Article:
**[0150]**Thus:

**{ .DELTA..sigma. iso = .sigma. iso - .sigma. iso -- ref , and [ 4 ] .DELTA. T = T - T ref [ 5 ] ##EQU00008##**

**[0151]**This notation allows to perform calculations even though the exact magnitude of the reference stress .sigma..sub.iso.sub._.sub.ref itself is not known. The offset measurement can be performed at any temperature, e.g. Tref can be about 20.degree. C., or any other suitable temperature. Furthermore, it allows the offset of the first sensor and second sensor (both implemented as a resistor-bridge) to be directly measured. (indeed, under the reference conditions .DELTA..sigma..sub.iso=0 and .DELTA.T=0) by definition.

**[0152]**Consider:

**{ .DELTA. V 1 = V 1 - Voffset 1 , and [ 6 ] .DELTA. V 2 = V 2 - Voffset 2 [ 7 ] ##EQU00009##**

**where V**1 is the (differential voltage) output of the first sensor, V2 is the (differential voltage) output of the second sensor, Voffset1 is the offset of the first sensor (measured under the reference conditions), and Voffset2 is the offset of the second sensor (measured under the reference conditions), as stated above.

**[0153]**The set of two simultaneous equations can then be written as:

**{ V 1 = i = 0 , j = 0 K .alpha. ij . .DELTA..sigma. iso i . .DELTA. T j [ 8 ] V 2 = i = 0 , j = 0 L .beta. ij . .DELTA..sigma. iso i . .DELTA. T j [ 9 ] ##EQU00010##**

**where the coefficients**.alpha..sub.ij and .beta..sub.ij are constants, and K, L, i, j are integer values. It can be seen that .alpha..sub.00=Voffset1, and .beta..sub.00=Voffset2. In other words, the value of .alpha..sub.00 and .beta..sub.00 need not be determined by curve-fitting, but can be "directly measured".

**[0154]**The values of "K" and "L" are known as the "orders" of the polynomial [8] and [9] respectively. The value K may be the same as the value L, or may be different. These values can be chosen by the skilled person, depending on the application, and may depend for example on the required or desired accuracy, taking into account the envisioned temperature and stress range. For envisioned applications, where the temperature range is relative large and the stress range is relative small, the formula [8] for the sensor 21 with the higher temperature sensitivity (assume TS1>TS2) may be chosen to have a higher order "K" than the formula [9] for the other sensor 22, although the present invention is not limited thereto. In each case, the skilled person can easily find a suitable order of the polynomial by using curve-fitting, and calculating the maximum deviation between the fitted curve and the measurements, and if the maximum deviation is larger than desired, increase the order of the polynomial.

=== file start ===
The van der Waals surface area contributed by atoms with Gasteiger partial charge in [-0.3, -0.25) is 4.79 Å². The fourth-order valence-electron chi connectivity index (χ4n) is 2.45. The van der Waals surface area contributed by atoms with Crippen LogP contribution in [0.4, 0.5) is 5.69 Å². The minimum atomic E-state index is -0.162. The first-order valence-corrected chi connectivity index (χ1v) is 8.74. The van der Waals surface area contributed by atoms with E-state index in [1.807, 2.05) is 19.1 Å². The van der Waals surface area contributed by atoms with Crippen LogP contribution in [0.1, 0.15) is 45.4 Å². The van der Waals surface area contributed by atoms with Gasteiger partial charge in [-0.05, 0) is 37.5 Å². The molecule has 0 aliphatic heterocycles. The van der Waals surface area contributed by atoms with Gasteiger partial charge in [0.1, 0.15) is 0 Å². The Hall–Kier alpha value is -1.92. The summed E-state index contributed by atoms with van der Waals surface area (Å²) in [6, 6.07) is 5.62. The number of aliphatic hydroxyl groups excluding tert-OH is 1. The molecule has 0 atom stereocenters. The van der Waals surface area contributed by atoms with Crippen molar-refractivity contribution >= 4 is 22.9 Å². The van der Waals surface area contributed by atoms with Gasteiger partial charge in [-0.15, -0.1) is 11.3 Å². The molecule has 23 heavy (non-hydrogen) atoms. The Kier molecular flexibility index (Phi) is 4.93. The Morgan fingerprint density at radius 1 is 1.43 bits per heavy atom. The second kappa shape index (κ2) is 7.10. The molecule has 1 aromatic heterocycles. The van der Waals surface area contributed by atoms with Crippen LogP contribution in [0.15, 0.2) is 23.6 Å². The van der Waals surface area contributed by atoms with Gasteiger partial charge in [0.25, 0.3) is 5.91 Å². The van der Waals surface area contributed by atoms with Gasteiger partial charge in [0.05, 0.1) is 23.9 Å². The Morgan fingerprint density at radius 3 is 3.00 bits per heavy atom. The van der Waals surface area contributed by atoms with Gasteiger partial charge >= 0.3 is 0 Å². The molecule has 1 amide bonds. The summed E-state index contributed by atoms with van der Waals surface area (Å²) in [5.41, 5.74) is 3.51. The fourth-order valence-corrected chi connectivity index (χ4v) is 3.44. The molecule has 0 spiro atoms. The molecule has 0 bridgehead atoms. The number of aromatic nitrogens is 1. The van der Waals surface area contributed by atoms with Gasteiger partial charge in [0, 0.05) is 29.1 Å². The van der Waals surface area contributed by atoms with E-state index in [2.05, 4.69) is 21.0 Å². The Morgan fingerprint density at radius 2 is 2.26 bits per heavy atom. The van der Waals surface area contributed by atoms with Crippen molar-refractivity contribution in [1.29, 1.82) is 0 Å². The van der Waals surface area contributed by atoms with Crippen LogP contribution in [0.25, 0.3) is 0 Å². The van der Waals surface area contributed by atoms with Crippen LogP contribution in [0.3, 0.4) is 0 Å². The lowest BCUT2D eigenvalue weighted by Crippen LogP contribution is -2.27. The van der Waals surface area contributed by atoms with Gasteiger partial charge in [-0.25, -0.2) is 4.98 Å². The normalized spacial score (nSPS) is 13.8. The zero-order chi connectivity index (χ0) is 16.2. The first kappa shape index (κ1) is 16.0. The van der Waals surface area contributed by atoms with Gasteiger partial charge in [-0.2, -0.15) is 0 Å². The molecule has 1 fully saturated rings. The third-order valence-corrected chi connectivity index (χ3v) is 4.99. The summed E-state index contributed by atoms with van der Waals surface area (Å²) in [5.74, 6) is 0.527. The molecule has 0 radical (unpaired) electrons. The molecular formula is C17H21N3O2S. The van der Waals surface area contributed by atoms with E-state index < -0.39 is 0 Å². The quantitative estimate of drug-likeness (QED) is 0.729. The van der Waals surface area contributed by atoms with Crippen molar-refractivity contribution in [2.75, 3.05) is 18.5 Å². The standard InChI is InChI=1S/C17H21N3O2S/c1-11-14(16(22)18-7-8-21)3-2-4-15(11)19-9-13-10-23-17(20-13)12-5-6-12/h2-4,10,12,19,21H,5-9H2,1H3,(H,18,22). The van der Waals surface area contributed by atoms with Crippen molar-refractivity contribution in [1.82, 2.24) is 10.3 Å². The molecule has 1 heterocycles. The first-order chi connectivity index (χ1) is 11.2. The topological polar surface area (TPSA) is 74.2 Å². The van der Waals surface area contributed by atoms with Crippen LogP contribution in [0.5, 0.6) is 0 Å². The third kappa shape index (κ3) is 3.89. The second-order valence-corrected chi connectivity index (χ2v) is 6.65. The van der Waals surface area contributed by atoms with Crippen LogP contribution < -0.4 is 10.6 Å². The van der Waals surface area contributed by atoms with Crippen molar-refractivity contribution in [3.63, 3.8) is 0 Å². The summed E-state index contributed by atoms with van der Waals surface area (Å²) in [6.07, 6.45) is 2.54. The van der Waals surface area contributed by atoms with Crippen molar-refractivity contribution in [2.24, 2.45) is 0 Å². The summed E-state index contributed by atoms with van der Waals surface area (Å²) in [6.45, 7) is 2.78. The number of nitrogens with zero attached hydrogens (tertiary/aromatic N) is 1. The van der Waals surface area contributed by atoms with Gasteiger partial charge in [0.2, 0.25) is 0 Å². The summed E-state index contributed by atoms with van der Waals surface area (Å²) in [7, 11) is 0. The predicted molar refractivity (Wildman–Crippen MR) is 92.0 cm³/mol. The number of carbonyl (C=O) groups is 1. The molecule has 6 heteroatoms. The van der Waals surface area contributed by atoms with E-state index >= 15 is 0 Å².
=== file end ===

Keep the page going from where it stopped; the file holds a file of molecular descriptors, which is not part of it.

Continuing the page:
**[0155]**The coefficients .alpha..sub.ij and .beta..sub.ij are stress and temperature independent, but are depending inter alia on the geometry of the sensors, and on the materials used and the doping levels used, which constants may be determined from literature or by simulation or by measurement, or combinations hereof. The coefficients do not depend on the physical dimensions, because a resistor bridge with four equal resistor values is used for both the first and second sensor, hence only the relative dimensions of the individual resistors is important, not their absolute value.

**[0156]**It is a major advantage of using two polynomial expressions because it allows the coefficients to be chosen to fit in the desired operating conditions, and because the set of equations is relatively easy to solve numerically. Stated differently, the coefficients .alpha..sub.ij and .beta..sub.ij can be determined relatively easily by performing measurements under different stress and temperature conditions, and by applying curve-fitting techniques, using a distance criterium, e.g. least mean square or minimum absolute distance, or any other suitable criterium known in the art. Once the coefficients are determined (e.g. during design-stage or during calibration or a combination of both), they can be stored in non-volatile memory in the device (e.g. in flash or EEPROM).